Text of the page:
I spent many years as a skate instructor for the City of Toronto. One year as I greeted my first class of the season, I met a 6-year old that was new to Canada and brand new to skating. As soon as I skated over to him, he began to cry. I was taken back for a moment until my HIGH FIVE training kicked in and I put myself in his shoes. Here I was, a 6-foot stranger looming over him and asking him to try something completely unfamiliar to him. I tried to smile and be friendly, but by the third week, he still hadn’t made his way on to the ice.
“I tried being friendly and smiling to get my participant join the class, but it wasn’t until I remembered my HIGH FIVE training, that I realized I had to put the child at the centre of my efforts to get him to participate.”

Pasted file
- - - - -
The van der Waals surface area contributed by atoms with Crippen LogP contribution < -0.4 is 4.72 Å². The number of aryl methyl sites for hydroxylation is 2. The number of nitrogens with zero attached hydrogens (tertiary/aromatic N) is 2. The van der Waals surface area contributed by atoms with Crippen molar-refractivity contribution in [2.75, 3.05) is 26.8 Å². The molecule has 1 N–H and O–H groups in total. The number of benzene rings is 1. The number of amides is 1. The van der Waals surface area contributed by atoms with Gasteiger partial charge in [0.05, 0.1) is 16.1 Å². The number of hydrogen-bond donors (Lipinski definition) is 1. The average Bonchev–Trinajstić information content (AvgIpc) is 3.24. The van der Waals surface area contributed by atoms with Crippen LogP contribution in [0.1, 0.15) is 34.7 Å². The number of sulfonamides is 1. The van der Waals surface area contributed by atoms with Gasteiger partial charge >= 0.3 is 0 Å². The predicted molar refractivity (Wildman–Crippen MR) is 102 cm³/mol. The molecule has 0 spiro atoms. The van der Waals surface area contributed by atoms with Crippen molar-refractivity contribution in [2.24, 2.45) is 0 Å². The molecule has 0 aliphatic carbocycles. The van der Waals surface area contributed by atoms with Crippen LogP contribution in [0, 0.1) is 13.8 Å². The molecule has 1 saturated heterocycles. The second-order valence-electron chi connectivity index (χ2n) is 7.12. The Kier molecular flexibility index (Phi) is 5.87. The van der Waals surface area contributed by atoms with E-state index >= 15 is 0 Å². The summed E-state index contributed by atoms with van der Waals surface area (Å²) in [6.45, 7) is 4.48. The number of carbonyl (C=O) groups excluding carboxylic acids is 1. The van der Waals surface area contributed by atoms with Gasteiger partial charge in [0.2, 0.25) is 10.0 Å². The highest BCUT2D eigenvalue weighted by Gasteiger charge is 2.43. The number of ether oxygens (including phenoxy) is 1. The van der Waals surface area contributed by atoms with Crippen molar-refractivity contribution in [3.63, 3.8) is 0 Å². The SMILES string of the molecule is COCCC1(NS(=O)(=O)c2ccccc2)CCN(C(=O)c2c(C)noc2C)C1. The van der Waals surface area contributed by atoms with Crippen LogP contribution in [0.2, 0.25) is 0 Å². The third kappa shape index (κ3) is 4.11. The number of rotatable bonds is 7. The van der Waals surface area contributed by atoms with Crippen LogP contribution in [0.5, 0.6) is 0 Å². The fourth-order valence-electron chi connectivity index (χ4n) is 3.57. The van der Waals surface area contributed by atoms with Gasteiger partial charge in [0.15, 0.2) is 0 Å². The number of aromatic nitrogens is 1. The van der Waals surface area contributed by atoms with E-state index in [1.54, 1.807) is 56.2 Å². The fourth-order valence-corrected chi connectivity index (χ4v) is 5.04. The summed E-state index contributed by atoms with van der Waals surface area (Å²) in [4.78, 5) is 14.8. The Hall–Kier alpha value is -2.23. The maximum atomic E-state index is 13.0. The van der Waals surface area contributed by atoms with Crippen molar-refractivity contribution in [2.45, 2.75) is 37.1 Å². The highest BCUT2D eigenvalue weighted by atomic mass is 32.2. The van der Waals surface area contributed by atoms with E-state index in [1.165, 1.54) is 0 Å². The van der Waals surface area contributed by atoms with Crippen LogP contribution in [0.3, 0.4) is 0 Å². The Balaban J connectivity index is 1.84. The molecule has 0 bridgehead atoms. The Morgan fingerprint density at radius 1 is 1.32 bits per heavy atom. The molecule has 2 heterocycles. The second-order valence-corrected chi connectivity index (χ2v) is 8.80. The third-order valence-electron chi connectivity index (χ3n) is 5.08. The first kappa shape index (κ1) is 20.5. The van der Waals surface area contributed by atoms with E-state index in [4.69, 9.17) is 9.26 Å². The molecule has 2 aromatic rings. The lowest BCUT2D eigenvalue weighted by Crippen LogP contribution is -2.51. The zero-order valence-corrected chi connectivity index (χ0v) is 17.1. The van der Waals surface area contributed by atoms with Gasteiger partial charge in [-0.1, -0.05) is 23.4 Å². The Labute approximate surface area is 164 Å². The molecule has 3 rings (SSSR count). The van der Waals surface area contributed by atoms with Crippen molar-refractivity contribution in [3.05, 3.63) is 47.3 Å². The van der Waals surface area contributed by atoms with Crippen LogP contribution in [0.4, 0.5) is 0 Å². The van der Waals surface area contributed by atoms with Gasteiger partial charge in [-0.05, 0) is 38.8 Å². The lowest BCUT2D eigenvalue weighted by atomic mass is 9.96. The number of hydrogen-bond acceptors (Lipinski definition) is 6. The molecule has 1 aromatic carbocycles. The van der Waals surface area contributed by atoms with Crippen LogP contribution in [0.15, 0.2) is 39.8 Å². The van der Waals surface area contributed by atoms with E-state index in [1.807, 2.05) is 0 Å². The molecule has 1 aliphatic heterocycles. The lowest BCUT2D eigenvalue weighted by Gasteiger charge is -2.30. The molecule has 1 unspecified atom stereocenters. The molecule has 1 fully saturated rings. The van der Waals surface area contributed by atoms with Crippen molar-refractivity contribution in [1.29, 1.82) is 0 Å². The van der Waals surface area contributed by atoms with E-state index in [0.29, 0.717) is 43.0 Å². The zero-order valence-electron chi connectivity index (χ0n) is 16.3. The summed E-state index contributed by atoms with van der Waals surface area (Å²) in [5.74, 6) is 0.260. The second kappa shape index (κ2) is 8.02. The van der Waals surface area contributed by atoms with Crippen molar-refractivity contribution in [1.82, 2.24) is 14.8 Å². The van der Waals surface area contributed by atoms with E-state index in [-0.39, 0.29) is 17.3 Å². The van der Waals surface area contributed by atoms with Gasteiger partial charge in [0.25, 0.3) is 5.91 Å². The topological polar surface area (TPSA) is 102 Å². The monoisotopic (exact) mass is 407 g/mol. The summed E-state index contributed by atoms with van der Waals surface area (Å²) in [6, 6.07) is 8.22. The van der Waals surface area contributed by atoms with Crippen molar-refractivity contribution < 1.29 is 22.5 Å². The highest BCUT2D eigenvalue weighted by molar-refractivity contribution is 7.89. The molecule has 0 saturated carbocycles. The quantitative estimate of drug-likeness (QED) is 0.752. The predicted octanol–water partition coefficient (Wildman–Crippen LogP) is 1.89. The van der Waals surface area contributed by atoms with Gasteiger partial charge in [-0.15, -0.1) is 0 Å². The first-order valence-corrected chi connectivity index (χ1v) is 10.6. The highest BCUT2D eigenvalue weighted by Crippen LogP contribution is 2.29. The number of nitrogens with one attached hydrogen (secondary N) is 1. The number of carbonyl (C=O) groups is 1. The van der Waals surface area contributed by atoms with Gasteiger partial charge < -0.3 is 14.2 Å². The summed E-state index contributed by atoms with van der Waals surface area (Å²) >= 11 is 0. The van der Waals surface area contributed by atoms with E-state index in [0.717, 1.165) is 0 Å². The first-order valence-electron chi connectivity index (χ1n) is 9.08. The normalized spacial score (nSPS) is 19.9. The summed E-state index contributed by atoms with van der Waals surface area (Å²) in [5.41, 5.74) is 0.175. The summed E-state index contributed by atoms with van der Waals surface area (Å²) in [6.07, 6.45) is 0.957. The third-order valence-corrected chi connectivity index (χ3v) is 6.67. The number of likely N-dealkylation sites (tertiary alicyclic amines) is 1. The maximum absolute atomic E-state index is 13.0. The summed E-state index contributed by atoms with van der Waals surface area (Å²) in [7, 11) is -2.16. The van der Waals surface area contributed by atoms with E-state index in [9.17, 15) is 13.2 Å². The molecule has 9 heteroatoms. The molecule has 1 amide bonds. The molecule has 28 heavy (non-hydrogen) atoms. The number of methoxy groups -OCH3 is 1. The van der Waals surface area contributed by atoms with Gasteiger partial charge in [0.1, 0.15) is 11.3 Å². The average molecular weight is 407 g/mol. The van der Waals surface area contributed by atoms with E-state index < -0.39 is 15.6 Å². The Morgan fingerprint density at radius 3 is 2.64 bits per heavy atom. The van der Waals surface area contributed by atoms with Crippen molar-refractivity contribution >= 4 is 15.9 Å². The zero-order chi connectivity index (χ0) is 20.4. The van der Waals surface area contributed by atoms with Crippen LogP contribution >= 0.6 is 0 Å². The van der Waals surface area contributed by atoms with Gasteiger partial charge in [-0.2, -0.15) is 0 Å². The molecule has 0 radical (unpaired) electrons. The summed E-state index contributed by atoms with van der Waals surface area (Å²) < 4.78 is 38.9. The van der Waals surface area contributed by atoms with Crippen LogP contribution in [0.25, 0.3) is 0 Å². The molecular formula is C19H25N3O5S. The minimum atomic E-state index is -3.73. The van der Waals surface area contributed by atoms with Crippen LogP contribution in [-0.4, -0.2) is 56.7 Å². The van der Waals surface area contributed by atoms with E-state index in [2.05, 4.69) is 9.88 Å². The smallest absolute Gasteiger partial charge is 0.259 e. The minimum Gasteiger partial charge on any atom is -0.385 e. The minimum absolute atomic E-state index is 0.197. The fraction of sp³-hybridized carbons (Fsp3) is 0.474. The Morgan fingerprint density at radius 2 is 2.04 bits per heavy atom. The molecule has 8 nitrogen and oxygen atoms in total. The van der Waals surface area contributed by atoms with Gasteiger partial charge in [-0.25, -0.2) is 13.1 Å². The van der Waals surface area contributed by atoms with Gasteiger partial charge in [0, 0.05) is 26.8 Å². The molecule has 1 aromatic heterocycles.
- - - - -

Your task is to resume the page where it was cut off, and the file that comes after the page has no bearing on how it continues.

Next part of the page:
The next week, I found out from the child’s parents that he liked Mickey Mouse. As I skated back to the rest of the class, I started brainstorming. What could I do to make him feel included and welcome? Then it hit me. I was going to learn how to speak like Mickey Mouse. I rushed home and perfected my impression.
At the next class, I approached the boy and his parents. Once again, he started to cry, but before he could run to his father, I called out that we had a special guest. Summoning all my courage, I began to conduct the class in my very best Mickey Mouse impression. My class (and their parents) looked a little bewildered, but for the first time, the little boy smiled and took a step on to the ice.
This experience has stayed with me for years because it really drove home for me how important having a Caring Leader is. For many kids, having a Caring Leader is the difference between sitting on the sidelines and getting in the game. Since then, I always remember the importance of my role, and work my hardest to incorporate the principles of HIGH FIVE to ensure my participants are cared for, mastering new skills, and most importantly, that they are playing.